Patent rights are so important the founding fathers mentioned them in the U.S. Constitution. This respect for patent rights encourages companies to develop new technologies because the courts may punish those who violate those rights. Such punishment is commensurate with the damages suffered by the owner of the patent.
When a patent is issued, the inventor obtains specific rights. Namely, he gets the right to exclude others from making and using the invention. The Manual of Patent Examining Procedures, or MPEP, explains that federal law grants this right in exchange for full disclosure about the invention. The right to exclude others from making and using an invention is why patents are so valuable to companies that develop new technology.
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Violating the inventor's rights under a patent is called infringement. Infringement commonly takes place when someone sells a product containing elements that were claimed in a patented invention. Courts consider such infringement a serious violation of U.S. law because it can endanger the financial well-being of a company that legitimately sells the patented product.
One common solution to infringement problems is to give the infringing party the right to continue making and using the invention in exchange for a fee. This right is embodied in a license. For example, a company that holds a patent on a special type of computer memory might license that technology to other companies in exchange for a fee.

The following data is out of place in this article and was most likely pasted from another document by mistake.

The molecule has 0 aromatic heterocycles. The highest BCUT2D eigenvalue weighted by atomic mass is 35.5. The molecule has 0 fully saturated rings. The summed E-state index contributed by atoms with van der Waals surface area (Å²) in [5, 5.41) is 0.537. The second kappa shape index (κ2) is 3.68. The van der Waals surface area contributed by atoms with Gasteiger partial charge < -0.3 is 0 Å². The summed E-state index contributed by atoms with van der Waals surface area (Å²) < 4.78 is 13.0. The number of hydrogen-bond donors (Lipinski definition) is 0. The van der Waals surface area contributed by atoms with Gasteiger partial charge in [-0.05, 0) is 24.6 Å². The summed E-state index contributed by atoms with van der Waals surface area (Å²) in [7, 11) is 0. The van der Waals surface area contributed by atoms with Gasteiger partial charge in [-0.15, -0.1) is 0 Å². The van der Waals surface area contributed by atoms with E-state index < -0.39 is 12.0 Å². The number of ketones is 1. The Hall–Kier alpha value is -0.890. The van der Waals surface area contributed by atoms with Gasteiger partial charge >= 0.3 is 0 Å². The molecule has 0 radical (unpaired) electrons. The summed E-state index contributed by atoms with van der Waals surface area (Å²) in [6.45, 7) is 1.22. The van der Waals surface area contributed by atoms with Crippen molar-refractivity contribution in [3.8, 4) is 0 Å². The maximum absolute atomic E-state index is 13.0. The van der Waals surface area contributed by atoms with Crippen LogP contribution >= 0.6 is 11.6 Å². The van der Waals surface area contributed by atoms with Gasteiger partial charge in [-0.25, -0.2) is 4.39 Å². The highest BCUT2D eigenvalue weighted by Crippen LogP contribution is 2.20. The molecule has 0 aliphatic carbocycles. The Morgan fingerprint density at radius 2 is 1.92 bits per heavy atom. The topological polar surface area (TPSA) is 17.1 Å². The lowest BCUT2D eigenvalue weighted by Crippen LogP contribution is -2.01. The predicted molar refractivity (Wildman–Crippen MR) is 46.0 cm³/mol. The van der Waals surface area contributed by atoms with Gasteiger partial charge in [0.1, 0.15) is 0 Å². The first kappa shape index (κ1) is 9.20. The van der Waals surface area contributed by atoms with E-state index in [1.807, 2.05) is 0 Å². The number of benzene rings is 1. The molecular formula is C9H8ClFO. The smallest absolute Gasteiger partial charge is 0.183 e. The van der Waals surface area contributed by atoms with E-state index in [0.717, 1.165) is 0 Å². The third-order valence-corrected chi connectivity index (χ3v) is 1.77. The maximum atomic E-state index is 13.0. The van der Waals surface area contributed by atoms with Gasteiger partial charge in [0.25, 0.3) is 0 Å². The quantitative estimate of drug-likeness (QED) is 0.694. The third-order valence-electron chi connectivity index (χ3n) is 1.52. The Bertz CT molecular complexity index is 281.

Legal action can follow if the patent holder does not want to license its invention. Legal costs can be staggering in an infringement lawsuit in which the technology is part of an important product. The American Intellectual Property Law Association reported that in 2011 the average legal cost of an infringement suit was approximately $5 million if the infringement involved a device that contributed greater than $25 million to a company's revenues.
If you infringe a patent with willful disregard for the inventor's rights, courts might impose treble damages, which are triple the damage suffered by the aggrieved party. Legal costs are so exorbitantly high because the penalties faced by the loser are so high. Courts determine willfulness by looking at the total circumstances.
- Manual of Patent Examining Procedures: 2162 Policy Underlying 35 U.S.C. 112, First Paragraph -- 2100 Patentability
- Chicago Tribune: Motorola Mobility's Legal Bills Weigh on Fourth-Quarter Earnings Forecast
- Morris, Manning and Martin: Willful Patent Infringement and Treble Damages: The Reason for Legal Opinions
Shelly Morgan has been writing and editing for over 25 years for various medical and scientific publications. Although she began her professional career in pharmacological research, Morgan turned to patent law where she specialized in prosecuting patents for medical devices. She also writes about renal disease and hypertension for several nonprofits aimed at educating and supporting kidney patients.